After spending fifteen years in the United States, Hassan Zaki [real name Syed Zakiul Hassan] returned to Bangladesh being feeling magnetically attracted to his motherland. Since he was an eight-grader in the school, Zaki started writing rhymes. As part of his tremendous passion towards Bangla culture, he founded Sobuj Kuhok Foundation, a platform of promoting Bangla culture and literature. Hailing from Sylhet district, Hassan Zaki is known to his friends and admirers as Zaki.
Although Zaki is a businessman by profession, he prefers introducing himself as a “Urban Peasant”, who wants to spend rest of his life in exploring the beauty of Bangladesh and the very fragrant Bangla literature, culture and heritage. Zaki’s father Syed Abdul Muttalib was a civil servant while mother Nurunnahar Begum a house wife. He gets inspiration in his passion from his wife Nahida Nahid, who too is a writer.
Hassan Zaki’s newest book of rhymes – Chhorar Bari Bhoot Er Fari [Home of Rhymes – Barrack of Ghosts] is all set to be released during the Ekushey Boi Mela [Ekushey Book Fair], commemorating the glorious International Mother Language Day.
The Bangla Language Movement (Bangla: ভাষা আন্দোলন – Bhasha Andolôn) was a political movement in former East Bengal (currently Bangladesh) advocating the recognition of the Bangla language as an official language of the then-Dominion of Pakistan in order to allow its use in government affairs, the continuation of its use as a medium of education, its use in media, currency and stamps, and to maintain its writing in the Bengali script.
When the Dominion of Pakistan was formed by the partition of India in 1947, it was composed of various ethnic and linguistic groups, with the geographically non-contiguous East Bengal province (that was renamed in 1956 as East Pakistan) having mainly Bangali population. In 1948, the Government of the Dominion of Pakistan ordained Urdu as the sole national language, sparking extensive protests among the Bangla-speaking majority of East Pakistan. Facing rising sectarian tensions and mass discontent with the new law, the government outlawed public meetings and rallies. The students of the University of Dhaka and other political and socio-cultural activists defied the law and organized a protest on February 21, 1952. The movement reached its climax when police killed student demonstrators on that day. The deaths provoked widespread civil unrest. After years of conflict, the central government relented and granted official status to the Bangla language in 1956.
The Language Movement catalyzed the assertion of Bengali national identity in East Bengal and later East Pakistan, and became a forerunner to Bangali nationalist movements, including the 6-Point Movement and subsequently the Bangladesh Liberation War of 1971. In Bangladesh, 21 February (Ekushey February) is observed as Language Movement Day, a national holiday. The Shaheed Minar monument was constructed near Dhaka Medical College in memory of the movement and its victims. In 1999, UNESCO declared 21 February as International Mother Language Day, in tribute to the Language Movement and the ethno-linguistic rights of people around the world.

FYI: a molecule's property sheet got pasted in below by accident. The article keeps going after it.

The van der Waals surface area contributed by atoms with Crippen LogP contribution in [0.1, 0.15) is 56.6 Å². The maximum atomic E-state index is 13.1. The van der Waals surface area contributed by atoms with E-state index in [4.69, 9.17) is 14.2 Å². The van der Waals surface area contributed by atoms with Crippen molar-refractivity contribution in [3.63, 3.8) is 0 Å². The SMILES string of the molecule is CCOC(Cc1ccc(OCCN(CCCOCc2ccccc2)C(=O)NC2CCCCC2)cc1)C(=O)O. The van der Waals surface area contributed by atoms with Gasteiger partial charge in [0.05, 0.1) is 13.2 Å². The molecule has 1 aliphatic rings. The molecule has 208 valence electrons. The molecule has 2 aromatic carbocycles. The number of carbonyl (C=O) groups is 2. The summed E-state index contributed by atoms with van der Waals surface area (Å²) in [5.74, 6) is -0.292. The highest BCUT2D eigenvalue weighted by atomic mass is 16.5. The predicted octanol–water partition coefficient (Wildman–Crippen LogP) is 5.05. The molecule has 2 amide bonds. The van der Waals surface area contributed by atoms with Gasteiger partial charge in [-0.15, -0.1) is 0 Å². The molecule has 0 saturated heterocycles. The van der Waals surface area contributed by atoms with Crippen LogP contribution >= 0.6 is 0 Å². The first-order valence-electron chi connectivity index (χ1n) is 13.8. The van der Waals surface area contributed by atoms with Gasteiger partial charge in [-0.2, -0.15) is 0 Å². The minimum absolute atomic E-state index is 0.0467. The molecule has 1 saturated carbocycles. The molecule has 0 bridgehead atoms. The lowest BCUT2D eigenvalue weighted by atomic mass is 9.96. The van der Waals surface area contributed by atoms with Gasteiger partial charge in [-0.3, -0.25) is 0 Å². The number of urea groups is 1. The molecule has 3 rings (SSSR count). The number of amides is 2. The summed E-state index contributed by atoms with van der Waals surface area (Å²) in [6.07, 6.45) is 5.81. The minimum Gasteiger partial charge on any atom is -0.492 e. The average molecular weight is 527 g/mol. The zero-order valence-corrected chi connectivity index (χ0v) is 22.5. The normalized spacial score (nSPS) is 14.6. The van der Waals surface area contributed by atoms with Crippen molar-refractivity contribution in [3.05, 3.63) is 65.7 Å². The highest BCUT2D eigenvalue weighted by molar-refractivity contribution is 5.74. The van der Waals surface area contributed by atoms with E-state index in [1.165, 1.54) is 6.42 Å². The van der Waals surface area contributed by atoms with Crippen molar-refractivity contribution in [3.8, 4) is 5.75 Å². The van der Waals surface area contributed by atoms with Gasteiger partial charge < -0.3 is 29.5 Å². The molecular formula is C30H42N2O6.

Every year, a month-long literary festival and book fair takes place in Bangladesh, with the ambition of promoting Bangla literature and culture to Bangalis from Bangladesh and West Bengal as well as introducing this language amongst the global communities. To any Bangali, 21 February is extremely important. This is the day, Bangalis can proudly tell the world about their sacrifice of blood for getting the mother-tongue recognized. In the entire world, this is the only language movement.
Bangalis are extremely emotional by nature and of course, Bangla connects every Bangali, ignoring any political or geographical boundary. Bangalis do not obey any politics that would create any wall of difference. Bangalis turn furious when any other language makes attempt of establishing dominance over the lands of Bangalis. As we know, Bangalis are heroic nationality – they prefer sacrificing blood – but never accept being enslaved, dominated or oppressed by anyone – be it even any global super power. Moreover, every Bangali believes – Bangalis are one. Religion never can play any role in walls of difference amongst Bangalis, because, by nature, Bangalis are extremely secular. As the editor of this newspaper says – Bangali k bibhokto korey ae spordha kar [Who has the audacity of dividing Bangalis?].
Hassan Zaki has rightly chosen February for releasing his upcoming book of rhymes. The book comprises total 16 rhymes. Illustration of the book is by Mustafiz Karigor. It is being published by Kobi Prokashani. Zaki’s book will also be available in Kolkata at Abhijan Publishers, 10/A Ramanath Majumder Street.